For the Love of Vets

For the Love of Vets

When To Call The Vet For Your Pregnant Dog

Erin Steeves

When your dog is pregnant, it's normal to be excited. You probably can't wait to meet the little ones! However, during this exciting time, you also need to keep your dog's health and wellness in mind. Here are some signs that your pregnant dog should see a veterinarian.

Your dog seems to be having contractions before 55 days of pregnancy.

The normal length of gestation for dogs is between 58 and 68 days. Some dogs give birth a few days earlier than this, and it's usually not a problem. However, if your dog has been pregnant for less than 55 days and appears to be having contractions, you should take her to the vet. These could be false or "practice" contractions, but they could also be the start of a premature birth. And if the puppies are premature, having them delivered at the vet's office could save their lives.

Your dog becomes stiff and lethargic.

As dogs move further along in their pregnancy, it is normal for them to become less energetic. However, it is never normal for them to become stiff or lethargic. These can be signs of eclampsia, a serious disorder associated with high blood pressure during pregnancy. It is essential that your dog receive vet care promptly, including blood pressure medications and IV fluids. Otherwise, the lives of the puppies and of the mother could be in severe danger.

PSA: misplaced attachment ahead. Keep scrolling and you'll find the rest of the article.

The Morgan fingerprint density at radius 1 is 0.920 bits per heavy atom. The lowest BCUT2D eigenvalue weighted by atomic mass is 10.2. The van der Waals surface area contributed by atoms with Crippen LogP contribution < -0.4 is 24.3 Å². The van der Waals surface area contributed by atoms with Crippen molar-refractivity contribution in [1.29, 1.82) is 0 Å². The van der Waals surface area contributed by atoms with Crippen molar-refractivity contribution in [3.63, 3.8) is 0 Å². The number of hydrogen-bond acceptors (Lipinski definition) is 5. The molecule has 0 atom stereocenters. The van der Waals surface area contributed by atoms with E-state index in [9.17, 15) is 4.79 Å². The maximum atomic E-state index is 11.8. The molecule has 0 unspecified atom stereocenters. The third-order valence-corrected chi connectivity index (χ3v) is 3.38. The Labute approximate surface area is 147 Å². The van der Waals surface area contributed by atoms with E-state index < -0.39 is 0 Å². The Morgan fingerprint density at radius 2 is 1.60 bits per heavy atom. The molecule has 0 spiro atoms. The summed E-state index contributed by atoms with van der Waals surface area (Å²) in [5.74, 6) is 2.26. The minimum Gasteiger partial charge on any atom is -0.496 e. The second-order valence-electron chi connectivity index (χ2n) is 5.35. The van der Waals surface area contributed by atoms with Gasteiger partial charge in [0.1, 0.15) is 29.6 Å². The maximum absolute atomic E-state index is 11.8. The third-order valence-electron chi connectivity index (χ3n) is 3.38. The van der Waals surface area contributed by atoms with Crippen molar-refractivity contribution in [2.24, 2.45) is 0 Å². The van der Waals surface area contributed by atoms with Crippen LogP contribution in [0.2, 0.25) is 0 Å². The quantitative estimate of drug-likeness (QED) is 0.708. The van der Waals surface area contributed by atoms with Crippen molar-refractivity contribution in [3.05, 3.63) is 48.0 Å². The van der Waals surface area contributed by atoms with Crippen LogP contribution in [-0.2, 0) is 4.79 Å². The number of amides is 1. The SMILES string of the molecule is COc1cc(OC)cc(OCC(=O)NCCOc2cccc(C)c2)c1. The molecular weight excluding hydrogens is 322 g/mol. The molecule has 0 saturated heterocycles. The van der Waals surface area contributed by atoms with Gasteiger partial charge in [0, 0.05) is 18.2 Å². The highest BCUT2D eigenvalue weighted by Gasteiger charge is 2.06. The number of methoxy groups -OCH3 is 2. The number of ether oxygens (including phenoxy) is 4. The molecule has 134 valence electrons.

You've noticed strongly scented vaginal discharge.

It is normal for dogs to continue to have some vaginal discharge during pregnancy. However, this discharge should not have a noticeable odor. If it does smell unpleasant or strong, this could indicate an infection or even a coming miscarriage, so it is a good idea to have your vet take a look.

Your dog won't eat.

Dogs should have good, healthy appetites during pregnancy. Most are happy to eat far more than they should eat! If your dog goes off food, or in other words, seems not to be interested in eating, then this could be a sign of anything from a coming miscarriage to gestational diabetes. Your vet will want to run some blood tests and maybe do some imaging techniques to see what's amiss.

Most dogs go through pregnancy just fine and give birth to healthy litters of puppies. However, anything can happen, and it's important to keep the signs above in mind so you know when your vet's assistance may be needed.


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For the Love of Vets

Did you know that when a veterinarian graduates from veterinary school, they must take an oath before they are allowed to practice? This is similar to the Hippocratic Oath that doctors take upon graduating from medical school. The new vets promise that they will work to relieve animal suffering and promote the overall health of pets. They also promise to uphold their profession with dignity. If you have ever taken your pet to the vet, you've probably seen a vet live this oath firsthand. You can be confident your pet is in good hands. Learn more about vets and the wonderful work they do in the articles curated here.